From the standpoint of today, such irresponsible largesse seems almost incomprehensible, but I believe that for much of the 2000s it was, if not the norm, then nearly so.

It would be nice to believe that lessons have been learnt, but even that seems doubtful.

All in all, it’s a sorry tale.

SXH says...
5:02pm Thu 27 Dec 12
Totally agree with you NT

SXH says...
11:57am Fri 28 Dec 12
SpursSupporter1 maybe we can all join you

Sam Hain says...
1:33pm Fri 28 Dec 12
"The offence of fraud could not be made out due to the content of the contract between Hackney and O-Regen." Surely no contract is so impenetrable that the facts cannot be established if the will exists to do so. What are forensic audits for? The Met's bland statement raises far more questions that it answers but will no doubt be trotted out on all sides from now on as the perfect excuse not to have to answer them. No-one, on any side, comes out of this lamentable fiasco with their integrity intact.

mdj says...
2:22pm Fri 28 Dec 12
' Surely no contract is so impenetrable that the facts cannot be established if the will exists to do so...'
Seconded, Sam: even if paperwork doesn't exist, surely the bank records do?
And when the Council sets up a project or delegates a task, does it not nominate a specific person to be responsible for implementation of that project, and accounting for the monies spent?
Surely it should be automatic that,. when the figures don't add up, someone gets the chop, who knows in advance where the buck stops?
Why did it take Hackney to raise concerns about the misspending of this borough's (ie, our) money?

It's been disquieting the last few years to see the cosy relationship between council and police in this borough. Who agreed to provide Cllr Loakes with eight officers to close down a harmless takeaway, in the same week an officer was killed in this borough, and noone has been accused? Why all the vacuous awards the public sector hand out at big dinners to one another, for doing what most of us would simply regard as 'doing the job'?

NT says...
5:36pm Fri 28 Dec 12
Sorry, guys, this is Waltham Forest.

Of course many contracts are impenetrable, especially after the event - that is if they even exist in normal form in the first place.

And as to the idea that there is one person in charge, that is also a non-starter: in all of these programmes, the management capability is small compared to the workload, while high staff turnover and longstanding vacancies (even where posts are senior) further complicate matters.

As to LBWF forensic (or not) auditors, one was called in on the big O-Regen Worknet contract, and duly committed a series of devastating criticisms to paper. At a subsequent meeting, the Cabinet portfolio holder terminated the contract (with notice!) but then unambiguously indicated he was ready to work with O-Regen again in the following year.

How do you think that auditor felt?

Thats the problem you have when leadership is poor or introverted: decent council officers get marginalised, demoralised, or both, and in the end leave.

And as to why lessons are nor learnt, why should they be? Is Mr Robbins under threat? Is the government interested in intervening? Is the electorate bothered? No, no, and no.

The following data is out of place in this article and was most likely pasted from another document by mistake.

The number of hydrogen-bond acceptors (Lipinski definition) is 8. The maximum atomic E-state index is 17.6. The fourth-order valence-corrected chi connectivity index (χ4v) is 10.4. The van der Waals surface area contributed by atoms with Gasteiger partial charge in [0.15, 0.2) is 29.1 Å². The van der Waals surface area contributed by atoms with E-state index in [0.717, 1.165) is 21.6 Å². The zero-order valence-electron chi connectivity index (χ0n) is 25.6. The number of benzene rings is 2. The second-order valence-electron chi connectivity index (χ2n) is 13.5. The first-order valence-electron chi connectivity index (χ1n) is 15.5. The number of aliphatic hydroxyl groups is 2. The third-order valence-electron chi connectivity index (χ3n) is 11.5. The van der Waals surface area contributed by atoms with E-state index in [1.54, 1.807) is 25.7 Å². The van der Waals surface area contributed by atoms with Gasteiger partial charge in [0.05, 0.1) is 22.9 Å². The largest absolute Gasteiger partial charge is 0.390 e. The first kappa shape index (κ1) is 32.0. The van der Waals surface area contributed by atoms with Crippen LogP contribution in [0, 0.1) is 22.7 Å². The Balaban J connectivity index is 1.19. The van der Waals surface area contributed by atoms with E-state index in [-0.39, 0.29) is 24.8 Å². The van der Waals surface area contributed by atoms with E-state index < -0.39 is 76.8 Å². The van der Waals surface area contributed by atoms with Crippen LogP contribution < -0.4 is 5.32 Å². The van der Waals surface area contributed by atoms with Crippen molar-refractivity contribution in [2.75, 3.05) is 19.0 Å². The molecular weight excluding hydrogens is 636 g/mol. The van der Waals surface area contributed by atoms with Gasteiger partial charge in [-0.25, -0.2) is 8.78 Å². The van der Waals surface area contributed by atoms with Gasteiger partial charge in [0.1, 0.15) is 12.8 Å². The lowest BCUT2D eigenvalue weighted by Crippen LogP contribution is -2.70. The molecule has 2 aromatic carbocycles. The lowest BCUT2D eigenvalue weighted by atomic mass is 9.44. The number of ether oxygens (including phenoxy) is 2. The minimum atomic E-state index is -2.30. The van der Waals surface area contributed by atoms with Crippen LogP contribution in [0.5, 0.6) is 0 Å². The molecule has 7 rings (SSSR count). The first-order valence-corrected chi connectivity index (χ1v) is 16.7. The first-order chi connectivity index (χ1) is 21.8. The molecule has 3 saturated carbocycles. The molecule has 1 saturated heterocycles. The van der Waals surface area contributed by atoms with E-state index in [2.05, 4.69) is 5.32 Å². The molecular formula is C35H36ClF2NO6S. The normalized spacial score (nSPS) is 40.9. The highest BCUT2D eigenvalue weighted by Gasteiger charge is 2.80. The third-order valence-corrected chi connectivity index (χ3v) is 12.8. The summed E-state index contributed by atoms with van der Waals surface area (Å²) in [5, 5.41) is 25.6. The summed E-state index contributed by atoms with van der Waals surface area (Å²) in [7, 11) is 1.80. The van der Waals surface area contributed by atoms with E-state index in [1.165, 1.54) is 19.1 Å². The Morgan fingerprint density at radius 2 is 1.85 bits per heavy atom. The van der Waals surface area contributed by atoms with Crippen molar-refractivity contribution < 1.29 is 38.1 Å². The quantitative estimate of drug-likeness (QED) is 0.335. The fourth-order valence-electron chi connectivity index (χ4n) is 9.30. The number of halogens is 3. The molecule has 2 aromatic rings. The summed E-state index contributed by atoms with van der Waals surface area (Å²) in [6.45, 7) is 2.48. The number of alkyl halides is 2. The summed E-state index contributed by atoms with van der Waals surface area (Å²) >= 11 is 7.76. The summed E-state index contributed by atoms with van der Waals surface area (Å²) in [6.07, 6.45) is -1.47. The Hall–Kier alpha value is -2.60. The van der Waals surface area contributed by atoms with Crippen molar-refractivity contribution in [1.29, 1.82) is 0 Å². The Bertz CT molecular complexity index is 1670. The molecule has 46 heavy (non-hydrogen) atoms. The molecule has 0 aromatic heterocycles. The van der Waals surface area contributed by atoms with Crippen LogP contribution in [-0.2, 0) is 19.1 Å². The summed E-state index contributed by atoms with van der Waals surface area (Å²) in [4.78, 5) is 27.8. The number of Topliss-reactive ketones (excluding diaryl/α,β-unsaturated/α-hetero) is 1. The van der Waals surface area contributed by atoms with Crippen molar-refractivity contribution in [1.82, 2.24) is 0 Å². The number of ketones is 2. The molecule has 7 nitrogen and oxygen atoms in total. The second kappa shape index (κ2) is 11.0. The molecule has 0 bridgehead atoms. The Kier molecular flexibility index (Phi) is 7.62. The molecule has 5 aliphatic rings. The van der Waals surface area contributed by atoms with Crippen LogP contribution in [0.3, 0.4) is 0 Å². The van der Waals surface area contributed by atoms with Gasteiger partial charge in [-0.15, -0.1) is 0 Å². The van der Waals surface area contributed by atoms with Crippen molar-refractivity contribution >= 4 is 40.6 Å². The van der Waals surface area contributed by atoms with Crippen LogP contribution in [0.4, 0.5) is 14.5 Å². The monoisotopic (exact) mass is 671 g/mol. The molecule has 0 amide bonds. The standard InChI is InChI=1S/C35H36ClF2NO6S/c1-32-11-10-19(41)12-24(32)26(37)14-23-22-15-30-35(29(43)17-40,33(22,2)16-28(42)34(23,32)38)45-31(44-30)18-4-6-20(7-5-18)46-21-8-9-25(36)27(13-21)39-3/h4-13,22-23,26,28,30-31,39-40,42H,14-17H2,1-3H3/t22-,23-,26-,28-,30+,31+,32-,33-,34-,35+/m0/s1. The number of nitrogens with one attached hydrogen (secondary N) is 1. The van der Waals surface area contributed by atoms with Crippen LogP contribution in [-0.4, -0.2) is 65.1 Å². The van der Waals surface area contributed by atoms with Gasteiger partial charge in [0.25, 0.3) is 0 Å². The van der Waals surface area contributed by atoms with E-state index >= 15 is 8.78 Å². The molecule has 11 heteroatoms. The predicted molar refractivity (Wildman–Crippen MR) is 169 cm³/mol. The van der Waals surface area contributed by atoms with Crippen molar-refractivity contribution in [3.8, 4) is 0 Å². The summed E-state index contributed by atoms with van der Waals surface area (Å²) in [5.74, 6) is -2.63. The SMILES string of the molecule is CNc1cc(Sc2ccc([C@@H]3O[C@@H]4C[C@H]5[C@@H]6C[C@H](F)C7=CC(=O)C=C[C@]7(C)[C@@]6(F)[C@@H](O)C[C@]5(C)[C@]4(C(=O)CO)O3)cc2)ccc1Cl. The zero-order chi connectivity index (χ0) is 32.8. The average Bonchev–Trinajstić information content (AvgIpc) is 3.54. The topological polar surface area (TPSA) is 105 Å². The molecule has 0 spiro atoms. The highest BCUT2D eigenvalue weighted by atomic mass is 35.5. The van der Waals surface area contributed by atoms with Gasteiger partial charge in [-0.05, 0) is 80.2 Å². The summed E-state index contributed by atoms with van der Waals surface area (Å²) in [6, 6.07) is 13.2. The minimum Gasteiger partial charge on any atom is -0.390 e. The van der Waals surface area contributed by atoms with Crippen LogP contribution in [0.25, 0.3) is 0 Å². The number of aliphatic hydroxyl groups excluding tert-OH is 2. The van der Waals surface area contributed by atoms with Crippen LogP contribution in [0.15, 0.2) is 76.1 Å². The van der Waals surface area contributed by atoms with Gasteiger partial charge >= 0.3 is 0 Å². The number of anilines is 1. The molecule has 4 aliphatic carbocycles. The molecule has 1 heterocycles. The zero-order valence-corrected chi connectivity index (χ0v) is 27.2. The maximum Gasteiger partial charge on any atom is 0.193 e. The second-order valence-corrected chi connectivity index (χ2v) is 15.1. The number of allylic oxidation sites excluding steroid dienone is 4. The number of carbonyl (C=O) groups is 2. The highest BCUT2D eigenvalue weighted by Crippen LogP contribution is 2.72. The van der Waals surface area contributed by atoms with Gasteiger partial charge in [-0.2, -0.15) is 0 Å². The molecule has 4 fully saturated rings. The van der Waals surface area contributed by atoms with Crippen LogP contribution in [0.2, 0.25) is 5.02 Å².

Tom Thumb says...
8:19pm Fri 28 Dec 12
mdj wrote:
A quiet, wet day after Boxing Day, with the nation in deepest hibernation. One imagines that in organisations all over the country there are press officers on overtime, sitting at their desks with curling turkey sandwiches and a stop-watch, poised to announce the bad news at the moment most finely calculated to cause the least stir.
Please, please, let this not be the end of this story! It's the symbol of so much that is wrong with this Council, and public governance in general.

The phrase 'We're all in this together' has a particularly toxic resonance in this context: the 'We' of the people sitting on the committees being a rather different 'We' from the weary punters picking up the tab yet again.
Spot on, mdj.

Tom Thumb says...
8:25pm Fri 28 Dec 12
NT wrote:
Sorry, guys, this is Waltham Forest.

Of course many contracts are impenetrable, especially after the event - that is if they even exist in normal form in the first place.

And as to the idea that there is one person in charge, that is also a non-starter: in all of these programmes, the management capability is small compared to the workload, while high staff turnover and longstanding vacancies (even where posts are senior) further complicate matters.

As to LBWF forensic (or not) auditors, one was called in on the big O-Regen Worknet contract, and duly committed a series of devastating criticisms to paper. At a subsequent meeting, the Cabinet portfolio holder terminated the contract (with notice!) but then unambiguously indicated he was ready to work with O-Regen again in the following year.

How do you think that auditor felt?

Thats the problem you have when leadership is poor or introverted: decent council officers get marginalised, demoralised, or both, and in the end leave.

And as to why lessons are nor learnt, why should they be? Is Mr Robbins under threat? Is the government interested in intervening? Is the electorate bothered? No, no, and no.
I'm afraid part of the problem is that most of the population of Waltham Forest doesn't read the local paper or this website and is blissfully unaware of the true state of things.
The Robbins rabble know very well that old tribal loyalties ensure that voters will turn out in sufficient numbers to re-elect most if not all Labour councillors.
There is also a problem with the lack of any serious opposition in this borough. Neither the Tories nor the Lib Dems have much credibility.
The lack of proportional representation in the voting system ensures that fringe parties of the left or right don't get a look in. And anyone standing as an independent doesn't stand much of a chance when so many sheep will unthinkingly turn out to vote for the three main parties.

SXH says...
10:35pm Fri 28 Dec 12
mdj wrote: